[PS-2.1] Music and Dyslexia: Extension Music Training Paradigm to Chinese Language

Sun , X. . 1, 2, 3 , Seifert, U. 1 & Tillmann, B. . 2

1 Cologne University
2 Lyon Neuroscience Research Center
3 Nanjing Normal University

Numerous arguments in literature support musical training can enhance linguistic skills of children with dyslexia. This positive effect has been reported from alphabetic languages, such as French (e.g., Bedoin et al. 2016, 2017; Habib et al, 2016; Przybylski et al. 2013;), German (e.g., Kotz and Gunter 2015), Greek (e.g., Katsarou, 2018), and English (e.g., Chern, Tillmann et al., 2018).

Contrasted to these alphabetic writing systerms, Chinese is a logographic language. Furthermore, it is characterized as a tone language, and as a distinctive hierachical structure language. Extending music training paradigm to Chinese dyslexia population undoubtedly can refine our understanding on cognitive and neurobiological mechanism of developmental dyslexia.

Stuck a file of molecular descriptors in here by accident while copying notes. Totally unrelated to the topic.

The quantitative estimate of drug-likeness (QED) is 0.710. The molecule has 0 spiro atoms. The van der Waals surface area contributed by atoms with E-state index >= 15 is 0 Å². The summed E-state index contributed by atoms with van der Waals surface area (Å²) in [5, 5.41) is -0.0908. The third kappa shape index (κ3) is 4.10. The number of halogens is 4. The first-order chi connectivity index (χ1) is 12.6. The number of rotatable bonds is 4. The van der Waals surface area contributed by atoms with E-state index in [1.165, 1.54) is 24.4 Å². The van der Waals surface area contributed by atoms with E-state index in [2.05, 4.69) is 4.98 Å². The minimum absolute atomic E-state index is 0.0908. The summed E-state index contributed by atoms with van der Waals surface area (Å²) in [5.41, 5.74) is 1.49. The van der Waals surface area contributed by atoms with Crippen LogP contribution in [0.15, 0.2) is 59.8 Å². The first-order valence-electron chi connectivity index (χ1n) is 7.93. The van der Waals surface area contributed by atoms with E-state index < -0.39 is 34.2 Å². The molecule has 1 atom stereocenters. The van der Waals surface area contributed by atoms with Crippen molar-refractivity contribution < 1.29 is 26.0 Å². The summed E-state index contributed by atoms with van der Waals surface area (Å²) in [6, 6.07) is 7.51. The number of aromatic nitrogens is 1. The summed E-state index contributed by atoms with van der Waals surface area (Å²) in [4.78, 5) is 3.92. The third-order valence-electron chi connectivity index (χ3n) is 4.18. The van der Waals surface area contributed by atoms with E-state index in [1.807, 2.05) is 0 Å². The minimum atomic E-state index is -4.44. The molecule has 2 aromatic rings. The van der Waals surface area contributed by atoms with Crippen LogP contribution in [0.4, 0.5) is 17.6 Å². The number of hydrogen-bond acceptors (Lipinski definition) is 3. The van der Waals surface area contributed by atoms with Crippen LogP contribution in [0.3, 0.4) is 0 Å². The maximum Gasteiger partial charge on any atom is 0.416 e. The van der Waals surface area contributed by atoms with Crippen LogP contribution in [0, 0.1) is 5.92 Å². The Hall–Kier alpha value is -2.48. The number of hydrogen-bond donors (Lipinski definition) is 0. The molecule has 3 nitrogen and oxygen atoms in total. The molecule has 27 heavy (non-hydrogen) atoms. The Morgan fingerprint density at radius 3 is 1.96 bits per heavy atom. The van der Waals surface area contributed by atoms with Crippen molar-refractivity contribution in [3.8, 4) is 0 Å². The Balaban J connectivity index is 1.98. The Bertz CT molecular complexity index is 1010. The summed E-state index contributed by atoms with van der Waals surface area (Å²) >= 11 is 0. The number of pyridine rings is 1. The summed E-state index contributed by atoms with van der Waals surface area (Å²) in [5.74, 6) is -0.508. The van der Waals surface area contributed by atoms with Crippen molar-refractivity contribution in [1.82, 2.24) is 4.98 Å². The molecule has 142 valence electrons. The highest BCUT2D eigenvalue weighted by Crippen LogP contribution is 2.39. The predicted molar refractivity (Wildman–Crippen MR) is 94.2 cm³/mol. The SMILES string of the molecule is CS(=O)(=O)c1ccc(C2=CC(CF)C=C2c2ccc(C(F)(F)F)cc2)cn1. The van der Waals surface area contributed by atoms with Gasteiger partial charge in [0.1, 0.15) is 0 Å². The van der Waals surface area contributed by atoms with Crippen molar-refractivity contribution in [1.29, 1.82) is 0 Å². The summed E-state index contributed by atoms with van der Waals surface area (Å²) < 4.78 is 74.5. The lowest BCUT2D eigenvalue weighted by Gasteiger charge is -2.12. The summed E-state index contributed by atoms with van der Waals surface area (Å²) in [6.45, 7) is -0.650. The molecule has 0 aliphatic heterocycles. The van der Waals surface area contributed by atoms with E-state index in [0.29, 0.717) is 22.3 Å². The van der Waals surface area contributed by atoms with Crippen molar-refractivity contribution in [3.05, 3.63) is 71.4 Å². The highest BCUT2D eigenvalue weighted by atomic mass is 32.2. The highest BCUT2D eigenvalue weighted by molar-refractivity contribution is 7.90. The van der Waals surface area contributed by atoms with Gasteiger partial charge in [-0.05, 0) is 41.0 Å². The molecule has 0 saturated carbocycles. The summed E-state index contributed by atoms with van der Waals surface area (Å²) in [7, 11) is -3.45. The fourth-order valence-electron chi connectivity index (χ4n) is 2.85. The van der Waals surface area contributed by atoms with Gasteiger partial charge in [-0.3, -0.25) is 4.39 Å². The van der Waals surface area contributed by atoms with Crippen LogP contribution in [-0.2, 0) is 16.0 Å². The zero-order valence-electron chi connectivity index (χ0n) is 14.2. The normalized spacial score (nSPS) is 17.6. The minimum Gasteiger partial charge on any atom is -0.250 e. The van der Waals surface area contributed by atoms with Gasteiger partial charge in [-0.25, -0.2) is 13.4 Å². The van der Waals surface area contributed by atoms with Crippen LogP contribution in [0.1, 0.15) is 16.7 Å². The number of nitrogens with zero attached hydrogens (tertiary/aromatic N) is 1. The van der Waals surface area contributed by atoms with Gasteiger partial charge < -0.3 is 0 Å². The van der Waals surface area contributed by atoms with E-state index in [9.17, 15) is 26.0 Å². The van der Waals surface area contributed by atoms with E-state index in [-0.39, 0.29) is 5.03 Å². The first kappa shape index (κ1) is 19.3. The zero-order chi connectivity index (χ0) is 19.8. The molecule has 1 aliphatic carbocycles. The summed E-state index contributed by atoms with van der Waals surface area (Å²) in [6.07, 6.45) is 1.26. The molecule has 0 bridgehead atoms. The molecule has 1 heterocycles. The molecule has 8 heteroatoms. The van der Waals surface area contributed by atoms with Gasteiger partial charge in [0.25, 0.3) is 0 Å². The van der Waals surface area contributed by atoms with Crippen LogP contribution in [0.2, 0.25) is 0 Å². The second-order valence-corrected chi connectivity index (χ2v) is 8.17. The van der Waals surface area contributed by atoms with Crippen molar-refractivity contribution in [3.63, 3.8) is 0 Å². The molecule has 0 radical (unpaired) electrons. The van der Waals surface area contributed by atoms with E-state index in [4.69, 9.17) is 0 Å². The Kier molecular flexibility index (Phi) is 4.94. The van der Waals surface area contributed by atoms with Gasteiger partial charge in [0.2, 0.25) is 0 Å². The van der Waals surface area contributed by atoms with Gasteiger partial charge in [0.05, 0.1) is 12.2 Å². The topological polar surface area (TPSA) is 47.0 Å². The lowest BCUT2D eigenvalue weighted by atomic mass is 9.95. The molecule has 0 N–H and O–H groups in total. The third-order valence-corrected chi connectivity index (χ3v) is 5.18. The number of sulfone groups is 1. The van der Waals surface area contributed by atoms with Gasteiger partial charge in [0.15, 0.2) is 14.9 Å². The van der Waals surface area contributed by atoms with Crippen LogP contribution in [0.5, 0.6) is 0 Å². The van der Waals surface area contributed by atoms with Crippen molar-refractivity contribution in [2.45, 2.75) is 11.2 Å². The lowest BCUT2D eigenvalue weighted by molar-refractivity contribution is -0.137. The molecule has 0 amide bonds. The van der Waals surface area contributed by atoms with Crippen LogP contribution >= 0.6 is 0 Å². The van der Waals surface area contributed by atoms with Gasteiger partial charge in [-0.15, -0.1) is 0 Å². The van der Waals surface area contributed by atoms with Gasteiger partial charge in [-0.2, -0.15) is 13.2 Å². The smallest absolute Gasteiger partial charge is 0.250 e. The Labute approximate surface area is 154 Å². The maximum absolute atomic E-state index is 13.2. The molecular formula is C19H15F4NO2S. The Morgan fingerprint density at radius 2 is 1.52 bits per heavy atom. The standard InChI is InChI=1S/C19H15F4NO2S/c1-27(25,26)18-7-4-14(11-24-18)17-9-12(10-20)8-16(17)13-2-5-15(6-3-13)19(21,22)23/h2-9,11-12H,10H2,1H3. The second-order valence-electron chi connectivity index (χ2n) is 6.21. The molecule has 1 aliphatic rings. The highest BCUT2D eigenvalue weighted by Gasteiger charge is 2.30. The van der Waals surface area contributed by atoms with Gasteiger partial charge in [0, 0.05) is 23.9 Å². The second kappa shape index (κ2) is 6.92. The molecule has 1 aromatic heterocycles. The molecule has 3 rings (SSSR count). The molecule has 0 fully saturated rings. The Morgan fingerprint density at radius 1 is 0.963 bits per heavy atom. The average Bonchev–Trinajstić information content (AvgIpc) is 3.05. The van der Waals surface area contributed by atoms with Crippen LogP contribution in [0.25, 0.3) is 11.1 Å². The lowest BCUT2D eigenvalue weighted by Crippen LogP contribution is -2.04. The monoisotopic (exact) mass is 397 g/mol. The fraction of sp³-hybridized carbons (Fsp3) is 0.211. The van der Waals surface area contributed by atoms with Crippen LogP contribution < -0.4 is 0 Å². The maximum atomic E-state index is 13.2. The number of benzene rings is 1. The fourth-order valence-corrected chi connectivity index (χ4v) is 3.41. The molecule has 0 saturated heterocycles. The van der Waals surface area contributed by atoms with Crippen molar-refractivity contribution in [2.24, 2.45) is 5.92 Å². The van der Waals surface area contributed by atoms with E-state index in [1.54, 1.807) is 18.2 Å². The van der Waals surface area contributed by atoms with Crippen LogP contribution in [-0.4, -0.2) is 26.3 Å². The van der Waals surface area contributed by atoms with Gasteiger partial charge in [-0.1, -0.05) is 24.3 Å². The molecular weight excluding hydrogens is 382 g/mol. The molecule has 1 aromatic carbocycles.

This paper provides a review and critique of music training in cross-linguisitc studies of developmental dyslexia. In addition, it argues why Chinese dyslexia has a special position in the view of orthography, phonology, syntax and their processing in Chinese brain. Finally, it includes an analysis of state-of-the-art functional neuroanatomical models of developmental dyslexia together with specific predictions of music training on Chinese dyslexia based on these models.